By: Alicia Miller
I was a defense attorney in Indianapolis, Indiana for five years. Each time I had a jury trial, my goal was to choose the most compassionate, open-minded jurors for my client. During my most recent jury selection, every African-American juror fought to be removed from the selection pool and ultimately told the Judge they were unable and unwilling to be fair and impartial.
The problem is, juries usually do not reflect diversity in the community. Not only is it hard to get citizens to show up for jury duty; it is extremely difficult not to lose diverse perspectives throughout the jury selection process.
I know nobody wakes up and thinks, “I really want to do jury duty today!” However, for many defendants, plaintiffs, and victims, a jury trial is the day they’ve been waiting on for months, or even years. It is the day that their “peers” will determine justice. The problem is, juries usually do not reflect diversity in the community. Not only is it hard to get citizens to show up for jury duty; it is extremely difficult not to lose diverse perspectives throughout the jury selection process.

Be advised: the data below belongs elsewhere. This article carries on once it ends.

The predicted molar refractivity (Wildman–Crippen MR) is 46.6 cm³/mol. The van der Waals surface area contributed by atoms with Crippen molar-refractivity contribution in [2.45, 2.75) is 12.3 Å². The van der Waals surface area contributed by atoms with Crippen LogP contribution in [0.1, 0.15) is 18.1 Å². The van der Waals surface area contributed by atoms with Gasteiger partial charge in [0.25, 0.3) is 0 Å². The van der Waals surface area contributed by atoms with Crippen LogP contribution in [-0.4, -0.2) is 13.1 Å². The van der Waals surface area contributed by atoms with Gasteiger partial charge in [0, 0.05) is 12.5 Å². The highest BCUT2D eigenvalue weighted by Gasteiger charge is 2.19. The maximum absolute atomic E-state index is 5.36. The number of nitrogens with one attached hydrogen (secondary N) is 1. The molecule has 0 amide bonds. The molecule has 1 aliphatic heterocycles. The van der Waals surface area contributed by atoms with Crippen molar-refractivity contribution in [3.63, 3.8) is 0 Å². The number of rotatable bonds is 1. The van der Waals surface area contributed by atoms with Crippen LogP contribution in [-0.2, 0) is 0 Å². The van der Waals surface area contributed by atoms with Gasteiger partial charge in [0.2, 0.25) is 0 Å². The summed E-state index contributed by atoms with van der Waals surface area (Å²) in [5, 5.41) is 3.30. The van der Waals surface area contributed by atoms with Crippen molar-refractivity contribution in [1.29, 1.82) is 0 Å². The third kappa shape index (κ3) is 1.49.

Black and Hispanic people are arrested, convicted, and harshly sentenced at a higher rate than their white counterparts. A lesser-known reality of the justice system is that the victim’s race adds another layer to these disparities. For example, defendants who murder whites are more likely to receive the death penalty than those who murder blacks. Many unjust outcomes result from viewpoints being eliminated before and throughout the jury selection process. We need a compassionate legal system. Citizens who understand the inequalities in the justice system should serve as finders of fact and law. People who have had similar experiences to the parties in cases should be the ones analyzing evidence. You may feel like the legal system is unfair, but your meaningful participation as a juror can make a huge difference.